About Our

Name & Branding

If you’re wondering who Alma is, you aren’t alone—“Alma” translates to “Soul” in Spanish. We chose this name for a few reasons: its direct translation to the word “soul” fully encompasses the heart and soul that we put into our coffee, not just from us today but also the many coffee farming generations before us. In addition to being a female noun in Spanish, our name pays homage to women who, despite being greatly underrepresented, play a vital role in the coffee industry. Being proudly women owned ourselves, it is our responsibility to represent their hard work and dedication.  

Like our name, our iconic blue bag is the perfect visual representation of our story: the three birds represent our three pillars—improving lives, sustainable practices, and extraordinary coffee. The birds, known as “Macaws,” are the national bird of Honduras, and they can be found in the Copan region where our family farms are located; The bold and vibrant Alma blue, on the other hand, pays homage to the national flag of Honduras. On the sides of our coffee bags, you'll also notice graphics that illustrate our ownership over every step of process—from first planting our coffee trees to packaging & shipping your freshly roasted order, our family and tight-knit team controls every single step of the process. Pick up a bag today to see the beauty of our packaging for yourself.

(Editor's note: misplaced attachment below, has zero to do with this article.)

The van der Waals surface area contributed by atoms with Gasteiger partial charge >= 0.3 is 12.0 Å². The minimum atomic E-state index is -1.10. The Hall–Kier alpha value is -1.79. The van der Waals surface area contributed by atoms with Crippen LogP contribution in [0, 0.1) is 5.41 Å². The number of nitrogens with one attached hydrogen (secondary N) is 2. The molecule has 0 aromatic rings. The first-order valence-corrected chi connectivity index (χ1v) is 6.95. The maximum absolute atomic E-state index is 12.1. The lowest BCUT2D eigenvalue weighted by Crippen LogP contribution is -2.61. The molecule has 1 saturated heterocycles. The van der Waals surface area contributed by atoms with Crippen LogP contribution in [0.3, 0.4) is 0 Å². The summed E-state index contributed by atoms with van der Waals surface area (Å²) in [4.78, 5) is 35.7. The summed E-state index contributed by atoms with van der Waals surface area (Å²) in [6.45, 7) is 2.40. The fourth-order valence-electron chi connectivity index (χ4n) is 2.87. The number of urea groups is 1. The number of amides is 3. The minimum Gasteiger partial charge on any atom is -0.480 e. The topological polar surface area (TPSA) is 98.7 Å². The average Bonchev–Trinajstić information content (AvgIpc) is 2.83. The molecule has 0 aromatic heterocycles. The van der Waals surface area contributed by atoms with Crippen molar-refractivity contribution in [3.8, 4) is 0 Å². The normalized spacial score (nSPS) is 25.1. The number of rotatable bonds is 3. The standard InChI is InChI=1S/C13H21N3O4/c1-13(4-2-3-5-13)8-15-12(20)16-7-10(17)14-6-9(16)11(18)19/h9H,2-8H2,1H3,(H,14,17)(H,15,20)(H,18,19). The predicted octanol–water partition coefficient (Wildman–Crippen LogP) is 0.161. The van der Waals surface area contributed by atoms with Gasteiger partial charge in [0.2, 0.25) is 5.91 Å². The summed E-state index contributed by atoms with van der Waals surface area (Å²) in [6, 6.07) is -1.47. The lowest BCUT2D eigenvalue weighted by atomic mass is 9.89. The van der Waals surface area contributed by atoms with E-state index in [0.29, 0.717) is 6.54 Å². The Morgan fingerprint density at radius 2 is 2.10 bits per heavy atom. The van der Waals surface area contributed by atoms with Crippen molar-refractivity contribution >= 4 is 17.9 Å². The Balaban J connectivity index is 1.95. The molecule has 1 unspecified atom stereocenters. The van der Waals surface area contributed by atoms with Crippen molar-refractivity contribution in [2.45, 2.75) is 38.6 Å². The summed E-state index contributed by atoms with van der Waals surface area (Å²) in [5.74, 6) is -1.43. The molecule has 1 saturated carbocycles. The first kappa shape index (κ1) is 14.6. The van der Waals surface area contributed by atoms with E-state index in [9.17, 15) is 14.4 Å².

About Our

Farming & Roasting Philosophy

When it comes to coffee, there are a lot of options to choose from out there! We founded Alma knowing very well that we were entering a competitive and over-saturated industry, but we have stayed committed to what makes our family coffee story unique: our full vertical integration! Farm-to-cup is a term you may hear quite often in the specialty coffee industry—but what does it mean? To us, farm-to-cup means owning and operating the entire agricultural and coffee roasting process. Coffee from Alma Family Farms never leaves our family’s care, and this results in an extraordinary cup of coffee that has been cared for diligently and roasted expertly before every brewing into your morning cup.  

If you're wondering what vertical integration entails, here is a condensed explanation:

Planting → Nurturing → Harvesting → Wet Processing → Dry Milling → Exporting → Importing → Warehousing → Roasting → Grinding → Brewing

  • Earth Day at Alma Coffee 2024

    Earth Day at Alma Coffee 2024

    Happy Earth Day! As a company centered around the byproduct of a healthy ecosystem, we are so proud to celebrate and recognize the importance of Earth Day. Alma Coffee was...

    Earth Day at Alma Coffee 2024

    Happy Earth Day! As a company centered around the byproduct of a healthy ecosystem, we are so proud to celebrate and recognize the importance of Earth Day. Alma Coffee was...

  • Updates from La Escuela

    Updates from La Escuela

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    1 comment

    Updates from La Escuela

    As mentioned in our initial blog regarding Escuela Rural Mixta Terrerito Matiak Foundation (ERMTMF), the school built on our family farm Finca Terrerito, one of the biggest barriers to entry...

    1 comment
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    Small Business Spotlight: Celebrating Local Ent...

    Small businesses form the vital foundation of the American economy, playing a pivotal role in the financial and cultural enrichment of communities nationwide. Remarkably, they account for approximately 44% of...